Since writing Reading the Comments I often think about how to best explain why it is people can act so rotten online.
I recently put together a graphic that uses the “bad apple” idiom.
The three sources of rottenness also, roughly, follow the development of theories about online behavior.
However, I believe the temperature (media effects), state of the barrel (group culture), and presence of worms (disordered personalities) are all still relevant.
When researchers first started talking about flaming back in the 90s, they tended to focus on the effects of “Computer-Mediated Communication” (CMC).
Researchers spoke of reduced social cues, media richness, and social information processing; they offered theories of hyperpersonal media and of deindividuation effects.
When considering why people can be so rotten, I think these media effects are related to the effect of temperature on apples.
The hotter it is, the faster the apples in a barrel will spoil.
We can see this when Lindy West’s cruelest troll apologized: “it finally hit me. There is a living, breathing human being who is reading this shit. I am attacking someone who never harmed me in any way.”
Interacting online had distanced him from the consequences of his actions.
Using digital communication can increase the temperature and the likelihood of something rotten happening.
In the new millennium, these media effects were supplemented by a focus on environment and culture.
Watt, Lea, and Spears wrote that “theoretical revisions have moved away from the central importance of communication bandwidth.”
They also argued that people still have inhibitions and norms when online, people just look to more salient norms.
Trolling had become its own culture, with its own norms.
As Coleman wrote in 2011: “trolls have transformed what were more occasional and sporadic acts, often focused on virtual arguments called flaming or flame wars, into a full-blown set of cultural norms and set of linguistic practices.”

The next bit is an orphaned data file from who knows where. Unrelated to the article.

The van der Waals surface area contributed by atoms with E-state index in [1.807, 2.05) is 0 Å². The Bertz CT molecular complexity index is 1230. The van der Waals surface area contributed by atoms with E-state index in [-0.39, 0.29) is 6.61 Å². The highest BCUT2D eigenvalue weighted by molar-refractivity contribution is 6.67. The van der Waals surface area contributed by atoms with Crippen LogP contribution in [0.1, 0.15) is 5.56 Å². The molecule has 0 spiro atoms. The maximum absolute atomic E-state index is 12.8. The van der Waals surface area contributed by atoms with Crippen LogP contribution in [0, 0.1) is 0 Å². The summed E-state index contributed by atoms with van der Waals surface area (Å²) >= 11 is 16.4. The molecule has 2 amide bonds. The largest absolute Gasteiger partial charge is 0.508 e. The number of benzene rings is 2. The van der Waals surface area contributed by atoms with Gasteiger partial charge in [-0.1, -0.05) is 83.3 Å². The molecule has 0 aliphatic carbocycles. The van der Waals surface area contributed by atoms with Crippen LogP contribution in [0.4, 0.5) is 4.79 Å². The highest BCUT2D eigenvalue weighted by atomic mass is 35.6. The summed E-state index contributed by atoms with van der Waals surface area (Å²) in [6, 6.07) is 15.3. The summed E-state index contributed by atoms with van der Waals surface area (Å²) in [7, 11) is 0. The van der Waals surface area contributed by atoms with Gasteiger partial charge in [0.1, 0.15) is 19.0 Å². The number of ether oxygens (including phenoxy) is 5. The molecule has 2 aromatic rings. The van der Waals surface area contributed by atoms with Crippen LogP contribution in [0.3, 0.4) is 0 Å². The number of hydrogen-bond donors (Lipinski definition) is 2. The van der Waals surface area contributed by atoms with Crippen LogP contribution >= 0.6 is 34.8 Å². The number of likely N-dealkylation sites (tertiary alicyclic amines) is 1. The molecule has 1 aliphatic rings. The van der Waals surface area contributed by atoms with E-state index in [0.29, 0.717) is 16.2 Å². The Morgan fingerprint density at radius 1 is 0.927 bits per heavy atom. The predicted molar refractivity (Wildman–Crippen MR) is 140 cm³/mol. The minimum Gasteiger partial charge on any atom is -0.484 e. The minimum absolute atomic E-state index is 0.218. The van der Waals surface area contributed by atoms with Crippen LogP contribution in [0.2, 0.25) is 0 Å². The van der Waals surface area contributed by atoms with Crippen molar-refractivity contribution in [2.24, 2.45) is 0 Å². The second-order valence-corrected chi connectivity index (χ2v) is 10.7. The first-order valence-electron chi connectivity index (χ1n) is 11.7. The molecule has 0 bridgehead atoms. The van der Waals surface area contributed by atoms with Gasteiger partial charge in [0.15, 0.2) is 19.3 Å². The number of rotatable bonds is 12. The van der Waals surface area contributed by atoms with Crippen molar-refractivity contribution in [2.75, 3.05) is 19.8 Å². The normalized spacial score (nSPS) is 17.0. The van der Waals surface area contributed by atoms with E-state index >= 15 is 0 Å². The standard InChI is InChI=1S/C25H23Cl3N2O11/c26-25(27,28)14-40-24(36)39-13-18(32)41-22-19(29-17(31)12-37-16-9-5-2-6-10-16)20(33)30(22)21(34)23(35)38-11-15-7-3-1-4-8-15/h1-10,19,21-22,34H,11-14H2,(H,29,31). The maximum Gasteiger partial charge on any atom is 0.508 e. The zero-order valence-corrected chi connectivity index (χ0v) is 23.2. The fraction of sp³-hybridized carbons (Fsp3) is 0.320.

In this light, someone like Violentacrez didn’t become wholly uninhibited by norms; he was doing what had become the norm in his corner of Reddit.
Just as an apple in a rotting barrel is likely to go bad, someone hanging out in a rotten subreddit is more likely to do the same.
Finally, although folks have long been armchair-diagnosing others, researchers are beginning to consider personality.
Buckels, Trapnell, and Paulhus found measures of sadism, psychopathy, and Machiavellianism are positively correlated with trolling and that there was a strong relationship between “online commenting frequency, trolling enjoyment, and trolling behavior and identity.”
Although I object to using the term “troll” to label any undesirable behavior, I relate this to the worm that spoils an apple.
Maybe folks like Violentacrez and weev would test highly on this “dark tetrad” of personality variables.
At the extreme, I sometimes reference Luka Magnotta, who was diagnosed with paranoid schizophrenia in his teens.
As I wrote in Reading the Comments, in his twenties he became notorious for his online exploits, including suffocating cats; he eventually killed and dismembered a man—all posted on YouTube.
In 2012 he fled to Europe where he continued posting videos taunting police and thanking “his fans” for their attention and support.
Magnotta was eventually arrested in an Internet cafe in Germany reading stories (and likely commenting) about himself.
Although disordered folks are a minority, they can have a disproportionate effect, especially online.
All of these things, temperature, environment, and worms contribute to a rotten barrel of apples.
Similarly, media effects, culture, and the disordered do the same online.
There are comments.